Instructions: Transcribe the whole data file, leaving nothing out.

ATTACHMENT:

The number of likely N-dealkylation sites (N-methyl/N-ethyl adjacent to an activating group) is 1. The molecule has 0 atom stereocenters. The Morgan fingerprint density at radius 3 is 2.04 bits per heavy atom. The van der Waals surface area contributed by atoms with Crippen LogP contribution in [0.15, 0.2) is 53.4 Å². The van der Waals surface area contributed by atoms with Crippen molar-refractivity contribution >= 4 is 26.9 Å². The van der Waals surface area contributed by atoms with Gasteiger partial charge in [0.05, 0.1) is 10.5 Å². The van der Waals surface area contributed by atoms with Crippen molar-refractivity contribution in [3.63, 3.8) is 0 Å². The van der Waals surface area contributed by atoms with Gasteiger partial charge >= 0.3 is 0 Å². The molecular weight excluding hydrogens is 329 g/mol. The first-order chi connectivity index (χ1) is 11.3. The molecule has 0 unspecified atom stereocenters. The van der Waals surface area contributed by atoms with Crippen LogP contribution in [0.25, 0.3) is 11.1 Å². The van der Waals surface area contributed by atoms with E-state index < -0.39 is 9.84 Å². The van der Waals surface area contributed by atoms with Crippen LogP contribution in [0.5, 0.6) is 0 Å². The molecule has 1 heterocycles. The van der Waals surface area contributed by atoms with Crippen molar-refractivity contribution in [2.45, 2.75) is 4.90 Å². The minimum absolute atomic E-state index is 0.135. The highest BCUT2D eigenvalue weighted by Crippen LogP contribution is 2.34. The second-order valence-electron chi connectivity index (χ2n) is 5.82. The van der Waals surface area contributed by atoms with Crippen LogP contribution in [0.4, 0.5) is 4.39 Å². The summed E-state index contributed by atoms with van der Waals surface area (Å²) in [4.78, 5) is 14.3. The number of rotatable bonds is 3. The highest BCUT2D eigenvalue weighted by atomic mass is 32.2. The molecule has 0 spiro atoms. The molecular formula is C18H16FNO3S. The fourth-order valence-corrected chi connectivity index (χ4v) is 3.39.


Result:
The number of likely N-dealkylation sites (N-methyl/N-ethyl adjacent to an activating group) is 1. The molecule has 0 atom stereocenters. The Morgan fingerprint density at radius 3 is 2.04 bits per heavy atom. The van der Waals surface area contributed by atoms with Crippen LogP contribution in [0.15, 0.2) is 53.4 Å². The van der Waals surface area contributed by atoms with Crippen molar-refractivity contribution >= 4 is 26.9 Å². The van der Waals surface area contributed by atoms with Gasteiger partial charge in [0.05, 0.1) is 10.5 Å². The van der Waals surface area contributed by atoms with Crippen molar-refractivity contribution in [3.63, 3.8) is 0 Å². The van der Waals surface area contributed by atoms with Gasteiger partial charge >= 0.3 is 0 Å². The molecular weight excluding hydrogens is 329 g/mol. The first-order chi connectivity index (χ1) is 11.3. The molecule has 0 unspecified atom stereocenters. The van der Waals surface area contributed by atoms with Crippen LogP contribution in [0.25, 0.3) is 11.1 Å². The van der Waals surface area contributed by atoms with E-state index < -0.39 is 9.84 Å². The van der Waals surface area contributed by atoms with Crippen LogP contribution in [0.5, 0.6) is 0 Å². The molecule has 1 heterocycles. The van der Waals surface area contributed by atoms with Crippen molar-refractivity contribution in [2.45, 2.75) is 4.90 Å². The minimum absolute atomic E-state index is 0.135. The highest BCUT2D eigenvalue weighted by Crippen LogP contribution is 2.34. The second-order valence-electron chi connectivity index (χ2n) is 5.82. The van der Waals surface area contributed by atoms with Crippen LogP contribution in [0.4, 0.5) is 4.39 Å². The summed E-state index contributed by atoms with van der Waals surface area (Å²) in [4.78, 5) is 14.3. The number of rotatable bonds is 3. The highest BCUT2D eigenvalue weighted by atomic mass is 32.2. The molecule has 0 spiro atoms. The molecular formula is C18H16FNO3S. The fourth-order valence-corrected chi connectivity index (χ4v) is 3.39.